• Like 1
Link to comment
Share on other sites

@square_25 Yes, I do have the time/commitment to work with them on math. Reflecting on it more, it’s really just the 6th grader who isn’t strong on the fundamentals. The 8th grader gets it, just seems to take a long time to get through lessons. There are also some health issues at play, which is why we did Teaching Textbooks for a season. So lack of energy could be part of it...however there are no issues with other subjects (all of which are mostly enjoyed by the student) taking a long time. I’m going to use a timer this week and see how that goes.

  • Like 1
Link to comment
Share on other sites

It wasn't clear in your original post whether you are you having your students just read the lesson out of the Saxon books themselves or are you teaching it to them?  If you are having them read it and learn on their own, they may need explicit instruction, either from you or  from  a video teacher like Dr. Shormann in DIVE,  Nicole the Math Lady (she has a free 7 day trial), or Saxon Teacher.

https://nicolethemathlady.com/

https://diveintomath.com/saxon-math/

https://www.rainbowresource.com/product/045882/Saxon-Math-Homeschool-Teacher-Digital-License-1-Year-Digital-Level-5-4-3rd-Edition.html?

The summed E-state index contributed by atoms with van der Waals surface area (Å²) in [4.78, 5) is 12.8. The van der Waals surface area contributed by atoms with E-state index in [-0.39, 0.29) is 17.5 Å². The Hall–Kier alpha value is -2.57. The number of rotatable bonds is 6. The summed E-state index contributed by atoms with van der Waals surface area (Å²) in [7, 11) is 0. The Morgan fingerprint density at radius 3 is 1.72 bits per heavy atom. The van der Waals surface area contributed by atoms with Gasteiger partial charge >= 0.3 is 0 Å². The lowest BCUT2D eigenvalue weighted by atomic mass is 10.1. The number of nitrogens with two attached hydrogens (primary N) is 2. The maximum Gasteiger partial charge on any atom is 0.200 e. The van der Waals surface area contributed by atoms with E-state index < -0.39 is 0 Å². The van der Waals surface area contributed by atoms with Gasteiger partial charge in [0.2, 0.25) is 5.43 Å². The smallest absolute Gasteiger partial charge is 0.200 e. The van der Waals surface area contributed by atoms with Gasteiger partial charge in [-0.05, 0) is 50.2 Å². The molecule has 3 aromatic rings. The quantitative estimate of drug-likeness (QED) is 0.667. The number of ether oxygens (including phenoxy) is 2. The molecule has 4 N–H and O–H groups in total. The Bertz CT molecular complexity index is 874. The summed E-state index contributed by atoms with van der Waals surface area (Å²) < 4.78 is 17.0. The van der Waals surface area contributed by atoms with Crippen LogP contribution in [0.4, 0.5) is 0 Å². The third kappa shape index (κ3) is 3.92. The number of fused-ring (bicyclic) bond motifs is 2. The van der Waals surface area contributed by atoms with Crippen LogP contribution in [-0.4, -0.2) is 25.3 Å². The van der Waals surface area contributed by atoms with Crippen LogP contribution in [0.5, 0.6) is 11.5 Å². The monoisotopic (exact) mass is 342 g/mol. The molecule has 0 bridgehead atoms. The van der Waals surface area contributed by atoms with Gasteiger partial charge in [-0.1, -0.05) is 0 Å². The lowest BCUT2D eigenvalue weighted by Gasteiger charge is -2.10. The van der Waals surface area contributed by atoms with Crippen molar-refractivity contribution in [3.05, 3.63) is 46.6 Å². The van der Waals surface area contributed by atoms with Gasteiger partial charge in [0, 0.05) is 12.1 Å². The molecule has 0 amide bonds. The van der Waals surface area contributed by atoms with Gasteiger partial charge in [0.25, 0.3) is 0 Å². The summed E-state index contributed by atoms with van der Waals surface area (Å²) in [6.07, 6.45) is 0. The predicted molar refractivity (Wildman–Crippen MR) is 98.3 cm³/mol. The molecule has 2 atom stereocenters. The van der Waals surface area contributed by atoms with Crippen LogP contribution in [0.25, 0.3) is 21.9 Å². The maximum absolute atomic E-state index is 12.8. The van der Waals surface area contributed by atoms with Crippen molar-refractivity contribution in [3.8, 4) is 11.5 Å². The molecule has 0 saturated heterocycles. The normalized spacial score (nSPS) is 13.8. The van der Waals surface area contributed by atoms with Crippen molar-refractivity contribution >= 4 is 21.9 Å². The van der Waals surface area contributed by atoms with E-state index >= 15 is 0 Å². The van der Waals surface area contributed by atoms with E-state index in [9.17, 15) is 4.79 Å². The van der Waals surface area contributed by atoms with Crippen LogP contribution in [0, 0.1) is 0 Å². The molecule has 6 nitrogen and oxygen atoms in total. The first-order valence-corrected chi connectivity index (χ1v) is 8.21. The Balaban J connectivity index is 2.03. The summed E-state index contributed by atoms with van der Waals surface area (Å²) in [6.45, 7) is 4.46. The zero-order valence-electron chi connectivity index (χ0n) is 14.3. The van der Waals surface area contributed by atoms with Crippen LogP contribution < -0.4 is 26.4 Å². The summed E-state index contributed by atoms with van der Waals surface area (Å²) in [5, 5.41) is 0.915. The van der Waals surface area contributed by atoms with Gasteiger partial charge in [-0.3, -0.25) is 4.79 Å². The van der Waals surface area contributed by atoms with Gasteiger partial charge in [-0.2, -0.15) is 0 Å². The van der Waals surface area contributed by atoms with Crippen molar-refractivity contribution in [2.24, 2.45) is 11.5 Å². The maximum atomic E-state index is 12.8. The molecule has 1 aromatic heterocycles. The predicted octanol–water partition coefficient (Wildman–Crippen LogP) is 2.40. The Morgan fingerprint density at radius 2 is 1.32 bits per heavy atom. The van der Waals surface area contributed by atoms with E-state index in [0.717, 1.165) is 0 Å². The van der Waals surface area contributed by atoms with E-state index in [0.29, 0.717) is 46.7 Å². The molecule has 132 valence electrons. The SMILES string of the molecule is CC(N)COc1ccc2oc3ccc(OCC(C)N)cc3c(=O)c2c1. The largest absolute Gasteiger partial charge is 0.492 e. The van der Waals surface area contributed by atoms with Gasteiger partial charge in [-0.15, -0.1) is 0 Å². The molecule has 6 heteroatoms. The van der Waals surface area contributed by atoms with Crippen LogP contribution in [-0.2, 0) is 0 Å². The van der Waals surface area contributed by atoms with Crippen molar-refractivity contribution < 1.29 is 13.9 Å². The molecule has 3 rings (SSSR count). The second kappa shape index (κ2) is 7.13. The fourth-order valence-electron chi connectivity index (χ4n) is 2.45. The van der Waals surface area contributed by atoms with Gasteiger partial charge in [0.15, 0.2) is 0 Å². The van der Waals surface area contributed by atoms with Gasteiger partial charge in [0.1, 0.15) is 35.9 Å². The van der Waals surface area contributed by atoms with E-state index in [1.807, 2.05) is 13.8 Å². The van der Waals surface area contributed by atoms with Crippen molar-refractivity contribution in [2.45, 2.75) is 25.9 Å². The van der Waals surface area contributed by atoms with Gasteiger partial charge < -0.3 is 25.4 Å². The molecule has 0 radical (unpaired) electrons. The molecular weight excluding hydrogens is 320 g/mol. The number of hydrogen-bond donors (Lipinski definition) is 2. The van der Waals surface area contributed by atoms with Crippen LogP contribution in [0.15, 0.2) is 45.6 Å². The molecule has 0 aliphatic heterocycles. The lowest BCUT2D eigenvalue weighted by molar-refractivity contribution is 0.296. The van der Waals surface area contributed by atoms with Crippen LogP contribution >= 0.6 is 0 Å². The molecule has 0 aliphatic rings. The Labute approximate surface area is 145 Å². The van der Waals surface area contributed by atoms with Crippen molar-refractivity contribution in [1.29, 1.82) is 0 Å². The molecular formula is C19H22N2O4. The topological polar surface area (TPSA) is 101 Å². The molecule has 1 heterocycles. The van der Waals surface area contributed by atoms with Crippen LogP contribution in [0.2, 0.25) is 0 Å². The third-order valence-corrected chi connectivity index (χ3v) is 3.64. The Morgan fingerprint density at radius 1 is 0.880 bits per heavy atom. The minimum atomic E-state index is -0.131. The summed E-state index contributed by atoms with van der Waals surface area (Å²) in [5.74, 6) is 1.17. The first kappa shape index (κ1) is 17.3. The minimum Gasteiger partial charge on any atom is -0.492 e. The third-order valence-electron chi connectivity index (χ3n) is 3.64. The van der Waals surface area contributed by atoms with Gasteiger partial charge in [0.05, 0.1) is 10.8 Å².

Saxon teacher comes on CD or streaming; Rainbow resource sells both.

You can try the first 10 lessons of the DIVE videos as a sample (you have to navigate the to the product page for the particular level to find the sample link).   Here's the google doc where all the sample course links are located.

https://docs.google.com/document/d/1UoiIeR1G0Q3F5gh8sz2iaMWIdCyMDALeFLejTZHmJiQ/edit

Another thought:  I know it is controversial whether or not to do all the problems in Saxon, but I'll add this suggestion from Dr. David Shormann, author of the DIVE teaching videos that go with Saxon (he has taught Saxon to homeschoolers for a long time, and does live classes for high school levels using his high school math program, which is similar to Saxon in format).  He recommends that the students do odd problems on odd days of the month, even problems on even days, and you pick 5 problems from the most recent lessons to add to that, as long as the student is getting 80% or above on the weekly tests (so they would be doing 20 mixed practice per day).  If the test scores drop below 80%, then you go up in number of practice problems.  He also recommends setting a timer, 45 minutes for younger students, and hour for older students, and stopping for the day, even if you haven't finished the lesson.

 

 

  • Like 1
Link to comment
Share on other sites

@monalisa Thank you so much for these links! That is very helpful. I think I’m going to try Nicole the Math Lady.
My 8th grader prefers to work independently, and then work with me on anything she’s unsure of. We also go over problems that she gets wrong, and will review the concept and practice with similar problems.